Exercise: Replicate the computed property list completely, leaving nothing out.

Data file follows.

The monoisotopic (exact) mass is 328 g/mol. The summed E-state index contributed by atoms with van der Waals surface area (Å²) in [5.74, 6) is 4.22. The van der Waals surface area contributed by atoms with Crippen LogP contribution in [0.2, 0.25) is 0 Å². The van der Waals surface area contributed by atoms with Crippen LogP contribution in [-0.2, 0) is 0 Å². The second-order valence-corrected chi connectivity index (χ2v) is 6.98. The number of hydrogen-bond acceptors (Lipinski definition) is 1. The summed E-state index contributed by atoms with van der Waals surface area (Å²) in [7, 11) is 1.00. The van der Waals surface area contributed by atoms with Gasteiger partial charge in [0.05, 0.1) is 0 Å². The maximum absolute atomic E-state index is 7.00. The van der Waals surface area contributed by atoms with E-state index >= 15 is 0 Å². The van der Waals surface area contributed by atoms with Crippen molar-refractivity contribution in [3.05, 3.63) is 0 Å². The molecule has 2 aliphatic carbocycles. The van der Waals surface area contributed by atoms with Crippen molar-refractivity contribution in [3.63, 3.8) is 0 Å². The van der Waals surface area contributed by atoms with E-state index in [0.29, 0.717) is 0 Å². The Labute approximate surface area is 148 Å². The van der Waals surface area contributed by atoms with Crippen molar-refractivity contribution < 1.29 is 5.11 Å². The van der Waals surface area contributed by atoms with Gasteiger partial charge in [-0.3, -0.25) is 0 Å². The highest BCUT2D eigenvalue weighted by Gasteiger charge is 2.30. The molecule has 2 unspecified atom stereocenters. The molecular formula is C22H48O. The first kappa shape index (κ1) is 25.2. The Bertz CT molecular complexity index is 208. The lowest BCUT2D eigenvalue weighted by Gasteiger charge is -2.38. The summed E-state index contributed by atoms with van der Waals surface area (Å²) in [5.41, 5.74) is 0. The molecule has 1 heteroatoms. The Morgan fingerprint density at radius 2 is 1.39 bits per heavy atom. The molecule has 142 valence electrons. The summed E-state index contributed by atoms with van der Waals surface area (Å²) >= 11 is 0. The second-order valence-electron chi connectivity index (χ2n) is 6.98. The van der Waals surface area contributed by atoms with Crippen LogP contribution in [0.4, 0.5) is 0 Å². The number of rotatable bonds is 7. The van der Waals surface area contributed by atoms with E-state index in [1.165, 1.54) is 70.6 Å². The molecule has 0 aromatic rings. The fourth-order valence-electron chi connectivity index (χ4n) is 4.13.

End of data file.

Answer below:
The monoisotopic (exact) mass is 328 g/mol. The summed E-state index contributed by atoms with van der Waals surface area (Å²) in [5.74, 6) is 4.22. The van der Waals surface area contributed by atoms with Crippen LogP contribution in [0.2, 0.25) is 0 Å². The van der Waals surface area contributed by atoms with Crippen LogP contribution in [-0.2, 0) is 0 Å². The second-order valence-corrected chi connectivity index (χ2v) is 6.98. The number of hydrogen-bond acceptors (Lipinski definition) is 1. The summed E-state index contributed by atoms with van der Waals surface area (Å²) in [7, 11) is 1.00. The van der Waals surface area contributed by atoms with Gasteiger partial charge in [0.05, 0.1) is 0 Å². The maximum absolute atomic E-state index is 7.00. The van der Waals surface area contributed by atoms with E-state index >= 15 is 0 Å². The van der Waals surface area contributed by atoms with Crippen molar-refractivity contribution in [3.05, 3.63) is 0 Å². The molecule has 2 aliphatic carbocycles. The van der Waals surface area contributed by atoms with Crippen molar-refractivity contribution in [3.63, 3.8) is 0 Å². The van der Waals surface area contributed by atoms with E-state index in [0.29, 0.717) is 0 Å². The Labute approximate surface area is 148 Å². The van der Waals surface area contributed by atoms with Crippen molar-refractivity contribution < 1.29 is 5.11 Å². The van der Waals surface area contributed by atoms with Gasteiger partial charge in [-0.3, -0.25) is 0 Å². The highest BCUT2D eigenvalue weighted by Gasteiger charge is 2.30. The molecule has 2 unspecified atom stereocenters. The molecular formula is C22H48O. The first kappa shape index (κ1) is 25.2. The Bertz CT molecular complexity index is 208. The lowest BCUT2D eigenvalue weighted by Gasteiger charge is -2.38. The summed E-state index contributed by atoms with van der Waals surface area (Å²) in [5.41, 5.74) is 0. The molecule has 1 heteroatoms. The Morgan fingerprint density at radius 2 is 1.39 bits per heavy atom. The molecule has 142 valence electrons. The summed E-state index contributed by atoms with van der Waals surface area (Å²) >= 11 is 0. The second-order valence-electron chi connectivity index (χ2n) is 6.98. The van der Waals surface area contributed by atoms with Crippen LogP contribution in [0.4, 0.5) is 0 Å². The number of rotatable bonds is 7. The van der Waals surface area contributed by atoms with E-state index in [1.165, 1.54) is 70.6 Å². The molecule has 0 aromatic rings. The fourth-order valence-electron chi connectivity index (χ4n) is 4.13.